The Bookworm-The Siren Calls

A love even bigger than the ocean

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Alexandra Dobesh, Staff Writer

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The myth of the sirens has been around since the time of Ancient Greece: beautiful sea creatures lure their unsuspecting prey into the ocean to drown with their golden voices.

Kiera Cass, author of the #1 New York Times bestselling series “The Selection,” has taken this old myth and given it a modern twist in her book, “The Siren.”

The book begins with Kahlen, a 19-year-old girl, 80 years in the past. She is traveling on a ship with her family when, all of a sudden, every passenger hears beautiful singing. This enchanting music compels each and every person on the boat to throw themselves into the water. As Kahlen begins to plunge to her death, she begs not to die.

And she doesn’t.

Kahlen is given a choice. Her first option is to become one of the Ocean’s sirens for 100 years. While serving the Ocean, she would have to go out when asked to sing, luring innocent victims to the same deadly fate her own family met. Her second option is death.

Kahlen agrees to become one of the Ocean’s sirens. She serves her payment faithfully for 80 years, moving around constantly with other sirens who are basically her sisters. The sirens are gifted with immortality during their years of service. They are gifted with beauty, youth, the ability to go without sleep or food and immunity to sickness, but they can not speak to mortals. Anyone who hears their voice is pulled to the Ocean to drown.

While Kahlen’s sisters enjoy their youth and go out partying every night, she is plagued by guilt and haunted by her victims. She has the morbid habit of keeping scrapbooks with information those she led to die and imagines the lives they might have lived. Kahlen is quiet and avoids people at all cost to prevent the constant hurt of ending relationships.

Kahlen is successful in her conquest until she meets Akinli. He is everything she ever dreamed of. And more. Akinli ignores the fact that Kahlen can’t speak and actively pursues a relationship with her. He is sweet, funny and handsome, but Kahlen still has 20 years of service to the Ocean left. She knows they could never be together.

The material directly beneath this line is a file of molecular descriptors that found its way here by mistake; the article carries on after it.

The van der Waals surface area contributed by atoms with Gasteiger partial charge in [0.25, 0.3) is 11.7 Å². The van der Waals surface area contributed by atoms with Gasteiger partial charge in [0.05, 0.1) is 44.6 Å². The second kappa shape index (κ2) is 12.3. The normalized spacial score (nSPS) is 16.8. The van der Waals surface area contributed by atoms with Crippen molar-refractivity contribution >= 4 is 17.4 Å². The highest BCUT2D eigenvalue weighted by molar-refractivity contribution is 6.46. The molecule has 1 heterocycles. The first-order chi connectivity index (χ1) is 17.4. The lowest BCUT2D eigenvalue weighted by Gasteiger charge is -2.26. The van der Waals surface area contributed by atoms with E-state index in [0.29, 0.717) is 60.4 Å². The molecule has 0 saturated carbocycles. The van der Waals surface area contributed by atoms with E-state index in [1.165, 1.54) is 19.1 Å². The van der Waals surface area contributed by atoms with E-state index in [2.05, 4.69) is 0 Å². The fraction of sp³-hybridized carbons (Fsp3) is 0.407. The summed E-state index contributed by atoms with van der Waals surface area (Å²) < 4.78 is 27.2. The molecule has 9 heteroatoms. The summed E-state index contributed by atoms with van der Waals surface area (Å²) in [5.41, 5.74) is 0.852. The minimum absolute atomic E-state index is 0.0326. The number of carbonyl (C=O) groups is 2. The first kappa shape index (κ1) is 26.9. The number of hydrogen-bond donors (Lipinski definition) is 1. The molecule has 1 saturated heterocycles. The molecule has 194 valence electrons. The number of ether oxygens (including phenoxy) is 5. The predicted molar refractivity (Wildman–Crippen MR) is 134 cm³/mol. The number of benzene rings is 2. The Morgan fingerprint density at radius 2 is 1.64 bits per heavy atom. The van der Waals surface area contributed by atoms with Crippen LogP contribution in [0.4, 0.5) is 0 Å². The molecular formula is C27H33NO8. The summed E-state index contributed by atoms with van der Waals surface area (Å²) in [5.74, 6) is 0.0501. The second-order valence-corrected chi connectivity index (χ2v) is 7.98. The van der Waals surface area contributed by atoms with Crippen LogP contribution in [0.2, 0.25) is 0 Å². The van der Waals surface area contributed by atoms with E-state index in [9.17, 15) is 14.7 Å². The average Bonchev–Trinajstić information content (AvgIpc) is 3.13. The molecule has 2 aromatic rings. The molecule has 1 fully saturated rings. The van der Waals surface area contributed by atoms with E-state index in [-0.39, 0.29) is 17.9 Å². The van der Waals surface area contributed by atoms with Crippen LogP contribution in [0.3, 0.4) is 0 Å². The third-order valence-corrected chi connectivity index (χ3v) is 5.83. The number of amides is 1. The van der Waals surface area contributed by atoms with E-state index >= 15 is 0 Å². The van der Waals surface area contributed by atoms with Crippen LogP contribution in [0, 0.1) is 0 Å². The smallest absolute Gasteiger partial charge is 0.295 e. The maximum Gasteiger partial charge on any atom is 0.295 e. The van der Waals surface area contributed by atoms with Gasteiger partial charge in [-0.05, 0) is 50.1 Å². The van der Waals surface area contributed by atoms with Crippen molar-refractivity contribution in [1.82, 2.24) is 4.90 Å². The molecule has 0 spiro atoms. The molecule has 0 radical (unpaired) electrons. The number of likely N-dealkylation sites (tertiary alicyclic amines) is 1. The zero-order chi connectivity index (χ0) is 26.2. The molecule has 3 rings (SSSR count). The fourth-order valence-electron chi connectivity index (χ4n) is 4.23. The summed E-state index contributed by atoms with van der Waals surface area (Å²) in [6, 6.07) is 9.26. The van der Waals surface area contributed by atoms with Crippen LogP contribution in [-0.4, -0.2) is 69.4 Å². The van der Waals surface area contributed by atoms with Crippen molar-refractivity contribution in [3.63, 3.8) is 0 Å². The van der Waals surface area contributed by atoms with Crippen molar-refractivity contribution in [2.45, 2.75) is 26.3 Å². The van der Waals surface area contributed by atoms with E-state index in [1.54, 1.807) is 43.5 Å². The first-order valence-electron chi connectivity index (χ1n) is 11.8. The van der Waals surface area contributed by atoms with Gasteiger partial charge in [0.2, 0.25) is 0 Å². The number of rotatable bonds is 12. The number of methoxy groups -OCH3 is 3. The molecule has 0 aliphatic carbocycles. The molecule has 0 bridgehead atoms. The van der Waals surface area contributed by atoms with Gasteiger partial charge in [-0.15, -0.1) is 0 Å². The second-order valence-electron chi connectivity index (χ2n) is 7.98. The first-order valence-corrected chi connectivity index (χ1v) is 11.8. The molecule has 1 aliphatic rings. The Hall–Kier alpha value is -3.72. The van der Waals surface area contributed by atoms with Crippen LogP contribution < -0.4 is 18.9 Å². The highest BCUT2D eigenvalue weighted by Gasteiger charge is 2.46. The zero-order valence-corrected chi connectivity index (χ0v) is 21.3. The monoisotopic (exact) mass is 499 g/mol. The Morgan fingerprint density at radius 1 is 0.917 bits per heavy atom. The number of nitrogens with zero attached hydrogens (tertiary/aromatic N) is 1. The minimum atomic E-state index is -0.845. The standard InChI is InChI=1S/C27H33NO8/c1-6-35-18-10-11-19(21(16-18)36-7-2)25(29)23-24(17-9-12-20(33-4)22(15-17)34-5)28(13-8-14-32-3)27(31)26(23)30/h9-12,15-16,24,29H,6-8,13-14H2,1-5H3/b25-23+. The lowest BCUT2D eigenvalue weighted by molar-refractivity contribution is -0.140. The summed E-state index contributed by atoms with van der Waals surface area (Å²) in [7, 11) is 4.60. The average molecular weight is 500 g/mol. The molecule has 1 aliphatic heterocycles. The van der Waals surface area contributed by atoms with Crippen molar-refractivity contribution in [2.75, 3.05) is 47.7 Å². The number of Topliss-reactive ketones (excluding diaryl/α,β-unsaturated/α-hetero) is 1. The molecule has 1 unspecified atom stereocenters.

Kahlen is torn between obedience and defiance, her head and her heart. Cass creates a love story that pulls at the heartstrings of the reader. She uses strong emotions to keep her audience engaged.  The reader’s heart can’t help but break for Akinli and Kahlen and the love that is just meant to be.

I particularly enjoyed how this book presented ethical dilemmas, forcing the reader to think and process the motives and values of each character. It is up to them to decide if the Ocean really is evil and if the sirens are justified in their actions. “The Siren” puts its readers into the story and causes them to ponder what they would do in each character’s shoes.

I absolutely adored this book. It’s strongest asset is without a doubt its characters. Each one is flawed in their own way. They have a diverse mix of interests and personalities. Kahlen’s fellow sirens are sassy and outgoing, yet they have a compassionate side that comes out when they realize Kahlen is suffering.  Kahlen herself is a rule follower who enjoys daydreaming about weddings and dancing the jitterbug. She is very caring and hates to see others suffer. Even the Ocean takes on the different roles of a loving mother and a demanding captor.

Cass creates a love story that is interesting and unique. It focuses on the emotional side of love. “The Siren” is not a mushy and predictable love story. It is one bedecked with heartbreak and plot twists. The characters must overlook past mistakes and make sacrifices. Cass did not create a picture-perfect little world where the Kahlen and Akinli are always happy and get to be together with no problems. The problems they face in their relationship are real. Everything is not perfect, and that makes this book all the more fascinating.

The Siren” is a book worth reading. It will leave its audience dreaming of a love larger than the ocean.

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